Another transformational technique is a “continuous virtual close.” That is, rather than waiting until the end of the month to prepare consolidated financial statements of the various divisions and legal entities, the CFO and financial executives can create a “virtual close” at whatever frequency they wish. A virtual close is one where consolidations, eliminations, accruals and other adjustments are created in the system but not posted as transactions. This approach produces pro-forma, intraperiod financial statements that are extremely close to what a “real” accounting close would produce but does so almost automatically. Practically no staff time is required and the general ledger and subledgers aren’t cluttered with entries and the inevitable slew of adjustments.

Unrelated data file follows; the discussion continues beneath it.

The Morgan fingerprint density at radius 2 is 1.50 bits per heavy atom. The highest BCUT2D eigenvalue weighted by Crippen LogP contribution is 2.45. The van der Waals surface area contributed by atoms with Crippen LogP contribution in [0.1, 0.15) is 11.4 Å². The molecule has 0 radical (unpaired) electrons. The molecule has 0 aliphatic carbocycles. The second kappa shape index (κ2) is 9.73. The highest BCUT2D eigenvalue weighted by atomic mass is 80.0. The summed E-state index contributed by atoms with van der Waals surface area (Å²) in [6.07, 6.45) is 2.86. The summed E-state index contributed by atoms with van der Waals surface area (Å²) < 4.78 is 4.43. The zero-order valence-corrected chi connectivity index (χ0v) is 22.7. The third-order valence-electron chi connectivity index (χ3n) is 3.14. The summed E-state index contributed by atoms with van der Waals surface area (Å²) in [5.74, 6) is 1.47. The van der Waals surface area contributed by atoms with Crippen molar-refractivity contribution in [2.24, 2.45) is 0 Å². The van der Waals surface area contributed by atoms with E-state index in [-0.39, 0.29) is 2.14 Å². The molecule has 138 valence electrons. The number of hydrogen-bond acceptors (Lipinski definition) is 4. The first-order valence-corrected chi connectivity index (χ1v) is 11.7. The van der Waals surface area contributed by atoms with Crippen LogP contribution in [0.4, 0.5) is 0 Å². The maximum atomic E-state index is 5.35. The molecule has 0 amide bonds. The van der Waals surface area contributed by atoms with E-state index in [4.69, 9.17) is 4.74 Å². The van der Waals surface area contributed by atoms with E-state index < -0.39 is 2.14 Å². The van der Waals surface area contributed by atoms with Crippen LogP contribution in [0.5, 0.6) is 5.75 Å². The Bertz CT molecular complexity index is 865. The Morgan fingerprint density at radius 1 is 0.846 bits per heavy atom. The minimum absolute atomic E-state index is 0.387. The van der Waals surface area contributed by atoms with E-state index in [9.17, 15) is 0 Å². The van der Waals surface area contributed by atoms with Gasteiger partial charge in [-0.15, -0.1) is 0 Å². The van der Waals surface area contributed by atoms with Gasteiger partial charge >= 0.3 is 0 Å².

Until recently, most ERP or financial management systems could not perform a continuous virtual close because they lacked the database structure and in-memory processing capability to be able to perform the process in any practical way. That’s changed. These systems also have increasingly powerful analytical capabilities to calculate all sorts of allocations and accruals. And the cost of memory and processing power, especially in the cloud, is approaching trivial.Ventana_Research_Benchmark_Research_Next_Generation_ERP_08_ERP_fragmented_in_large_companies_

Performing a continuous virtual close is more complicated for organizations that use multiple vendors’ ERP or financial management systems. This is not uncommon: Our Next-Generation ERP benchmark research finds that only 31 percent of organizations with 1,000 or more employees use software from a single vendor, while 27 percent have systems from four or more vendors. Arriving at a consolidated set of financial statements when accounting transactions are recorded in multiple systems is a time-consuming task even when using a modern consolidation system. One possible solution is having an accounting structure I’ll call a “central ledger.”